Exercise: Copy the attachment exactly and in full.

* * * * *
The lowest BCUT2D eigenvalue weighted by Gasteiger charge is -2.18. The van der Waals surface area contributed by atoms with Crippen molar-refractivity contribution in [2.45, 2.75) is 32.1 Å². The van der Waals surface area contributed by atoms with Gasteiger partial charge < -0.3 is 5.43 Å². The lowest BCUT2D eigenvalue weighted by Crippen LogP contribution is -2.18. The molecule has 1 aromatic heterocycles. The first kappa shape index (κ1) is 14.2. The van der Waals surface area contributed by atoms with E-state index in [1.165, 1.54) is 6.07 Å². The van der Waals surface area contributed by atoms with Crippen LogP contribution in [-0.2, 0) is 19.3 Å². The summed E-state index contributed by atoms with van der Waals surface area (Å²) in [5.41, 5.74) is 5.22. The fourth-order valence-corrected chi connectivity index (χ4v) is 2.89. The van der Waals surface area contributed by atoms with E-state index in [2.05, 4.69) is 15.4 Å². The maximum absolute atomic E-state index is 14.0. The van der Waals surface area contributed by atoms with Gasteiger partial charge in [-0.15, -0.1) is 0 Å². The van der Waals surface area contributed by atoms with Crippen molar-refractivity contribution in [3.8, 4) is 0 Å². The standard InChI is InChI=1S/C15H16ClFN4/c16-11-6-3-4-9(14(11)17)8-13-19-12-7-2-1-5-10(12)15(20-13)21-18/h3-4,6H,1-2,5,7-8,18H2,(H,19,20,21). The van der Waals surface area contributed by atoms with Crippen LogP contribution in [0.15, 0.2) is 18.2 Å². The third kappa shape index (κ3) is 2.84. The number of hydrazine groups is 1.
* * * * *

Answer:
The lowest BCUT2D eigenvalue weighted by Gasteiger charge is -2.18. The van der Waals surface area contributed by atoms with Crippen molar-refractivity contribution in [2.45, 2.75) is 32.1 Å². The van der Waals surface area contributed by atoms with Gasteiger partial charge < -0.3 is 5.43 Å². The lowest BCUT2D eigenvalue weighted by Crippen LogP contribution is -2.18. The molecule has 1 aromatic heterocycles. The first kappa shape index (κ1) is 14.2. The van der Waals surface area contributed by atoms with E-state index in [1.165, 1.54) is 6.07 Å². The van der Waals surface area contributed by atoms with Crippen LogP contribution in [-0.2, 0) is 19.3 Å². The summed E-state index contributed by atoms with van der Waals surface area (Å²) in [5.41, 5.74) is 5.22. The fourth-order valence-corrected chi connectivity index (χ4v) is 2.89. The van der Waals surface area contributed by atoms with E-state index in [2.05, 4.69) is 15.4 Å². The maximum absolute atomic E-state index is 14.0. The van der Waals surface area contributed by atoms with Gasteiger partial charge in [-0.15, -0.1) is 0 Å². The van der Waals surface area contributed by atoms with Crippen molar-refractivity contribution in [3.8, 4) is 0 Å². The standard InChI is InChI=1S/C15H16ClFN4/c16-11-6-3-4-9(14(11)17)8-13-19-12-7-2-1-5-10(12)15(20-13)21-18/h3-4,6H,1-2,5,7-8,18H2,(H,19,20,21). The van der Waals surface area contributed by atoms with Crippen LogP contribution in [0.15, 0.2) is 18.2 Å². The third kappa shape index (κ3) is 2.84. The number of hydrazine groups is 1.